So many horror stories, and yet they can all be avoided. Learning how to use Groupon for your business really means . . . what do you know about your business?
How do you make money?
The first step in using Groupon for your business is understanding where money is made in your business. For most businesses, a customer’s seventh purchase is more profitable than the first purchase because of the media cost required to acquire them as a customer. In that case the money is made in repeat buyers.
Some business owners understand that if they can get a customer to come in a 5th time, that customer will likely come in many more times. They may have detected customers who don’t make it past 4 just don’t have the same proclivity to shop there regularly as the ones that make 5.
In some businesses the money is made in large items. For example a watercolor painting store may really do well selling the large canvases and specialty brushes, whereas their paint-by-number and smaller painting kits don’t have the same margin. For restaurants that may translate to big money in catering dollars compared to the high cost of the single slice pizza customer.
Part of learning how to use Groupon for your business is understanding what kind of customer makes you the most money – and what is it about those customers that are different than the rest.
Defining the strategy
Before we get to Groupon, it’s imperative to understand the path that someone takes from before they know you exist until they are buying your high margin items. How does that path compare to the customers who never make it to the high margin items? Drawing or tracking the path that your customers take on that journey will give you great insight into what types of marketing you should be doing.
While it’s not easy to do, tracking the source of your customers over the long term makes enormous business sense and well worth the money spent. For a cleaning company it would be great to know if the “get your bathrooms squeaky clean” or “spend time with your kids, hire a maid” produced the most profitable batch of customers.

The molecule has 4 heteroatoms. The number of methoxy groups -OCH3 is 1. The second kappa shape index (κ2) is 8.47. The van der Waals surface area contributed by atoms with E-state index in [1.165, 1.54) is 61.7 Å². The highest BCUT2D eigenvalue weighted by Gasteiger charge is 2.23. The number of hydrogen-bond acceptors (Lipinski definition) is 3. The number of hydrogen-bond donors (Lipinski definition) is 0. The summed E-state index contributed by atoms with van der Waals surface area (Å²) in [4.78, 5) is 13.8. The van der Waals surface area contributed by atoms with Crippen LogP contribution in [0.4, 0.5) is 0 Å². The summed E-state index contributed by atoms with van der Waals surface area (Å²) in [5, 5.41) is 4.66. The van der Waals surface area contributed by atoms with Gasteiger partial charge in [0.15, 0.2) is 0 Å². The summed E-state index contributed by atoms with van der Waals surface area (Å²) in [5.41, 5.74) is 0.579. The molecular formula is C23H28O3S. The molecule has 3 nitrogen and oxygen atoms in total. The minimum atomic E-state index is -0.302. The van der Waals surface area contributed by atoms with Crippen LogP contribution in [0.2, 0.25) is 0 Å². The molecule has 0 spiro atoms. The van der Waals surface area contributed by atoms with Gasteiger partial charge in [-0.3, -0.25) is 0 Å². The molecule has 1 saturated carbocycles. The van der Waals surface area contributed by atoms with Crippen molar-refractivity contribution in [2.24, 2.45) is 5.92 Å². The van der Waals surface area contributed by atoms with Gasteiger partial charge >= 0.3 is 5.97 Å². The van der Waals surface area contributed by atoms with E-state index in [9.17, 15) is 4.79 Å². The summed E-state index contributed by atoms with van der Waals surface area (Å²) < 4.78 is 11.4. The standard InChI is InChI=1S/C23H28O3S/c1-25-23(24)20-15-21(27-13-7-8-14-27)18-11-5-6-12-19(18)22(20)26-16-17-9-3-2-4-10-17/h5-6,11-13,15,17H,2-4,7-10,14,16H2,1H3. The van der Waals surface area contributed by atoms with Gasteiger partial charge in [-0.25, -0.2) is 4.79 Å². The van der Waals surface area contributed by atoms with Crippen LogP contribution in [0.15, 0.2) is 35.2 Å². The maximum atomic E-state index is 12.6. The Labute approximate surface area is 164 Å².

Crafting the Deal
If your ideal client is the mom who buys a full year of gymnastics lessons, because that parent is likely going to buy 2, 3 and 4 years of gymnastics lessons, then it makes sense to create a special that encourages mom’s to buy a full year. Whether that special is on a flyer, in Groupon or through e-mail it doesn’t really matter. Anyone gained through that effort is likely to be a customer for the next 4 years.
Suppose it is the large, blank canvas buyer that makes you the most money. . . If that’s the case, is it the beginner painter or more intermediate painter who takes on a large canvas painting? If it’s the more advanced, perhaps creating an offer for a very specialized art technique class would appeal to intermediate painters – the ones who buy the big canvases. An “intro to painting” class may not be as lucrative in the long run.
For the businesses that need customers to come in that magic 5th time to make all the difference, perhaps the strategy is to get a loyalty rewards card in their hand, which offers a discount or free item on their 5th visit. Defining the type of customer that takes and uses loyalty cards is what’s to be decided then. That’s whom you direct the deal or special.
The messaging in the special, whether it’s Groupon or not, is critical to the success of the marketing. There’s a huge difference between a list of serious, intermediate artists who’ve bought at your shop versus a list of beginner artists who just wanted to try their hand at painting. Which list can you monetize later?
Determining how to use Groupon for your business comes down to what you can afford to pay to acquire customers who fit the mold of your most profitable ones. If that gymnastics mom is going to spend $2,700 over the course of 4 years with you, would it be worth spending $150 to acquire that customer?
Groupon doesn’t work too much differently than ValPak, Yellow Pages or Billboards. If you post the same deal at all 4, you’ve got all the same expenses- just allocated differently. With Groupon, you may be offering $75 of services for $30 – which means you end up with $15. If you did that same ad in ValPak, Yellow Pages or on a Billboard, you’d get the whole $30 from the customer – except you’d have to write a check later to pay for the media. Either case you end up with $15.
The key to Groupon is starting slow. Create a deal that isn’t super fantastic, like $75 worth for $55. You might go broke doing $75 of value for $5 – and attract the wrong customers. Then try at $45 and see who that attracts, if not enough lower the price to $35 the next time and see what that brings in. Test. Test. Test.
If you play your cards right you’ll craft a deal you can sell anywhere, anyday, anytime and hopefully everyday. And the testing you get through Groupon can certainly be repurposed into your Yellow Page ad, your Billboard and anywhere else you advertise. The only other problem you have to consider is cash flow. But that’s a different discussion.